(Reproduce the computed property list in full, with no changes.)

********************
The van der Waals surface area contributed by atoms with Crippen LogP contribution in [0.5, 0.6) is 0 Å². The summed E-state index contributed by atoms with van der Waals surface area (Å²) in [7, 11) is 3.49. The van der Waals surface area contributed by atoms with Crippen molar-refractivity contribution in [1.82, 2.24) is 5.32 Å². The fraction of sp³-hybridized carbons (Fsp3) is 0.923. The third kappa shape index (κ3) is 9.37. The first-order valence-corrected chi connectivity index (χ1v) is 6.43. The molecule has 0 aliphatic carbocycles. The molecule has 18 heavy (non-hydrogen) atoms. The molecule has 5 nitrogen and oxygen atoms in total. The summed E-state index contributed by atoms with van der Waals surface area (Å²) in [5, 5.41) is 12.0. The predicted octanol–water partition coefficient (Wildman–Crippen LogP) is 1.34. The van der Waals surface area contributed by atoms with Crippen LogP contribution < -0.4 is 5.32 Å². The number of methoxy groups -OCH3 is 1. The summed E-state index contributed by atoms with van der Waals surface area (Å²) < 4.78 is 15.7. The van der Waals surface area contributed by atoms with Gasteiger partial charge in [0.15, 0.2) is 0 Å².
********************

The van der Waals surface area contributed by atoms with Crippen LogP contribution in [0.5, 0.6) is 0 Å². The summed E-state index contributed by atoms with van der Waals surface area (Å²) in [7, 11) is 3.49. The van der Waals surface area contributed by atoms with Crippen molar-refractivity contribution in [1.82, 2.24) is 5.32 Å². The fraction of sp³-hybridized carbons (Fsp3) is 0.923. The third kappa shape index (κ3) is 9.37. The first-order valence-corrected chi connectivity index (χ1v) is 6.43. The molecule has 0 aliphatic carbocycles. The molecule has 18 heavy (non-hydrogen) atoms. The molecule has 5 nitrogen and oxygen atoms in total. The summed E-state index contributed by atoms with van der Waals surface area (Å²) in [5, 5.41) is 12.0. The predicted octanol–water partition coefficient (Wildman–Crippen LogP) is 1.34. The van der Waals surface area contributed by atoms with Crippen LogP contribution < -0.4 is 5.32 Å². The number of methoxy groups -OCH3 is 1. The summed E-state index contributed by atoms with van der Waals surface area (Å²) < 4.78 is 15.7. The van der Waals surface area contributed by atoms with Gasteiger partial charge in [0.15, 0.2) is 0 Å².